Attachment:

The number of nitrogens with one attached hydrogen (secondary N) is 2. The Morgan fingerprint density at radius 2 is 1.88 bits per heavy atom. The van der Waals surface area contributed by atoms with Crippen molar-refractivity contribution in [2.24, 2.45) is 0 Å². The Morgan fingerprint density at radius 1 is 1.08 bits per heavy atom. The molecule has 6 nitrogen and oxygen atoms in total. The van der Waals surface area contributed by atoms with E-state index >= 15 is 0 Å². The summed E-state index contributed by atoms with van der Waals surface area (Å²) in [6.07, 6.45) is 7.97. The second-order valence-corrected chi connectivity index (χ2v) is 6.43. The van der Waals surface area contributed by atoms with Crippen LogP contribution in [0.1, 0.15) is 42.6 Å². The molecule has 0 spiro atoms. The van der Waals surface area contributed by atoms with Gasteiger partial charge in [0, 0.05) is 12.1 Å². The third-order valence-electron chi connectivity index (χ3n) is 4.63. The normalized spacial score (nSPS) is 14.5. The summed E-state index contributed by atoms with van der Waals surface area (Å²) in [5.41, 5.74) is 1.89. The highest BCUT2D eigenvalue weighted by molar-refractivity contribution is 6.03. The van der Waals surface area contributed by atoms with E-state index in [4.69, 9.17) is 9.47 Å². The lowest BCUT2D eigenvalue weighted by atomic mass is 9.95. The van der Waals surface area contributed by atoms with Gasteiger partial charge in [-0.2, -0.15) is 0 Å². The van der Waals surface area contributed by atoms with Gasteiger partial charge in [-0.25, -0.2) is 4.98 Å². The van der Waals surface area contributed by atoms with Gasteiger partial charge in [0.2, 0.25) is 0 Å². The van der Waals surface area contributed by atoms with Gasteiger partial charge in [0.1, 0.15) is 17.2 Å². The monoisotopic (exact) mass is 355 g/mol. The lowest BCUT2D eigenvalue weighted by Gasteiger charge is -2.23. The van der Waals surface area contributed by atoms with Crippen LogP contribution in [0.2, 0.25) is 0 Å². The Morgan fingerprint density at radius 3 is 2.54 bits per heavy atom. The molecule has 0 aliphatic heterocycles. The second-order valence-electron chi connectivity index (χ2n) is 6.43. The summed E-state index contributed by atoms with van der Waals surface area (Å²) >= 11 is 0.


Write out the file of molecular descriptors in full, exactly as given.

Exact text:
The number of nitrogens with one attached hydrogen (secondary N) is 2. The Morgan fingerprint density at radius 2 is 1.88 bits per heavy atom. The van der Waals surface area contributed by atoms with Crippen molar-refractivity contribution in [2.24, 2.45) is 0 Å². The Morgan fingerprint density at radius 1 is 1.08 bits per heavy atom. The molecule has 6 nitrogen and oxygen atoms in total. The van der Waals surface area contributed by atoms with E-state index >= 15 is 0 Å². The summed E-state index contributed by atoms with van der Waals surface area (Å²) in [6.07, 6.45) is 7.97. The second-order valence-corrected chi connectivity index (χ2v) is 6.43. The van der Waals surface area contributed by atoms with Crippen LogP contribution in [0.1, 0.15) is 42.6 Å². The molecule has 0 spiro atoms. The van der Waals surface area contributed by atoms with Gasteiger partial charge in [0, 0.05) is 12.1 Å². The third-order valence-electron chi connectivity index (χ3n) is 4.63. The normalized spacial score (nSPS) is 14.5. The summed E-state index contributed by atoms with van der Waals surface area (Å²) in [5.41, 5.74) is 1.89. The highest BCUT2D eigenvalue weighted by molar-refractivity contribution is 6.03. The van der Waals surface area contributed by atoms with E-state index in [4.69, 9.17) is 9.47 Å². The lowest BCUT2D eigenvalue weighted by atomic mass is 9.95. The van der Waals surface area contributed by atoms with Gasteiger partial charge in [-0.2, -0.15) is 0 Å². The van der Waals surface area contributed by atoms with Gasteiger partial charge in [-0.25, -0.2) is 4.98 Å². The van der Waals surface area contributed by atoms with Gasteiger partial charge in [0.2, 0.25) is 0 Å². The van der Waals surface area contributed by atoms with Gasteiger partial charge in [0.1, 0.15) is 17.2 Å². The monoisotopic (exact) mass is 355 g/mol. The lowest BCUT2D eigenvalue weighted by Gasteiger charge is -2.23. The van der Waals surface area contributed by atoms with Crippen LogP contribution in [0.2, 0.25) is 0 Å². The Morgan fingerprint density at radius 3 is 2.54 bits per heavy atom. The molecule has 0 aliphatic heterocycles. The second-order valence-electron chi connectivity index (χ2n) is 6.43. The summed E-state index contributed by atoms with van der Waals surface area (Å²) >= 11 is 0.